Two national LGBTQ rights groups, a North Carolina doctor and a family with a transgender child are challenging a new North Carolina law preventing transgender minors from receiving gender-affirming health care.

The coalition argues in a federal lawsuit filed Wednesday that the law discriminates on the basis of gender identity and infringes on the right of parents to make medical decisions on behalf of their children.

North Carolina’s House Bill 808, which went into effect Oct. 1, prohibits health care providers in the state from administering gender-affirming medical care — including hormones, puberty blockers and certain surgical procedures — to transgender youths younger than 18. 

The state’s Democratic Gov. Roy Cooper vetoed the bill, along with two other measures targeting LGBTQ young people, in July. In August, North Carolina’s GOP-controlled Legislature voted to override Cooper’s vetoes, allowing measures that ban gender-affirming care for youth, prevent transgender women and girls from competing on female sports teams and limit classroom instruction about sexual orientation and gender identity to take effect.

Cooper called the trio of bills “a triple threat of political culture wars.”

North Carolina health care providers under House Bill 808 are expressly prohibited from prescribing or dispensing puberty blockers or doses of testosterone or estrogen to transgender individuals younger than 18, although identical treatments are still legally available to minors with a “medically verifiable disorder of sex development.” 

The measure also prohibits doctors from providing or recommending “surgical gender transition procedures” to transgender minors and bars state funds — including for North Carolina Medicaid participants — from being used to support gender-affirming health care for youth. Health care providers who violate the law risk losing their medical licenses.

Gender-affirming care for both transgender adults and minors is considered medically necessary and often life-saving by every major medical organization. The American Medical Association’s policymaking body during an annual meeting in June said the group will oppose “state and federal legislation that would prohibit or limit gender-affirming care.”

In the federal lawsuit filed Wednesday, a couple calling themselves Vanessa and Vance Voe, who live in North Carolina with their 9-year-old transgender son, Victor, said their lives will be “turned upside down” if House Bill 808 is allowed to remain in effect.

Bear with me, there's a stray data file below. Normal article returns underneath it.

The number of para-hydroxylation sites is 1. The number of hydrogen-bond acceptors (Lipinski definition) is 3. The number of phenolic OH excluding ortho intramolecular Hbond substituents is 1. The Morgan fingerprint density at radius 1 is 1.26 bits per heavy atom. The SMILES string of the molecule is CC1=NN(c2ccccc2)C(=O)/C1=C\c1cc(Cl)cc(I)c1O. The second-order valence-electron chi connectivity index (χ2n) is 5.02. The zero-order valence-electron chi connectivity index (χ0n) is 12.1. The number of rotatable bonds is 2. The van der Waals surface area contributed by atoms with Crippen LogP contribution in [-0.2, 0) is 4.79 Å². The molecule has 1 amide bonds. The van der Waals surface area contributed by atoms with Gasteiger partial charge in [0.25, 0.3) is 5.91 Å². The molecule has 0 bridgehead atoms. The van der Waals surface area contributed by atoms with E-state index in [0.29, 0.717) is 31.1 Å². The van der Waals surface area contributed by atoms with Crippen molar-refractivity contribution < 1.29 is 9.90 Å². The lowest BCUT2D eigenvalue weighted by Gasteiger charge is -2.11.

The family, which is proceeding pseudonymously to protect its privacy, said in Wednesday’s lawsuit that Victor Voe “is terrified of going through a puberty that is completely foreign to him” if he is prevented from taking puberty blockers, saying “his anxiety is growing.”

Vanessa and Vance Voe, the lawsuit says, “cannot bear to witness their child go through physical changes that will profoundly harm him,” but they “do not wish to uproot their lives, nor can they imagine bearing the long-term financial costs associated with leaving the state to get care for Victor.”

Victor Voe loves video games and music and he hopes to be a marine biologist one day, the family’s attorneys said Wednesday.

The Voe family is joined by Riley Smith, a North Carolina family physician, and the LGBTQ rights groups PFLAG and GLMA in suing the state over House Bill 808. 

The plaintiffs, represented by Lambda Legal and the National Health Law Program, are asking for a preliminary injunction to block the law’s enforcement while the legal challenge against it proceeds.

“As a family physician that serves transgender patients, I can confirm that gender-affirming care is lifesaving,” Smith said in Wednesday a statement.

“Laws banning gender-affirming care will have dire consequences for transgender youth. We do not need politicians in the exam rooms with us, overriding thew decisions of families and their doctor or putting our professional licenses at risk for doing our jobs,” he said. “Instead, providers in North Carolina should be able to provide the highest quality, evidence-based care to their transgender patients, just like we do for our other patients.”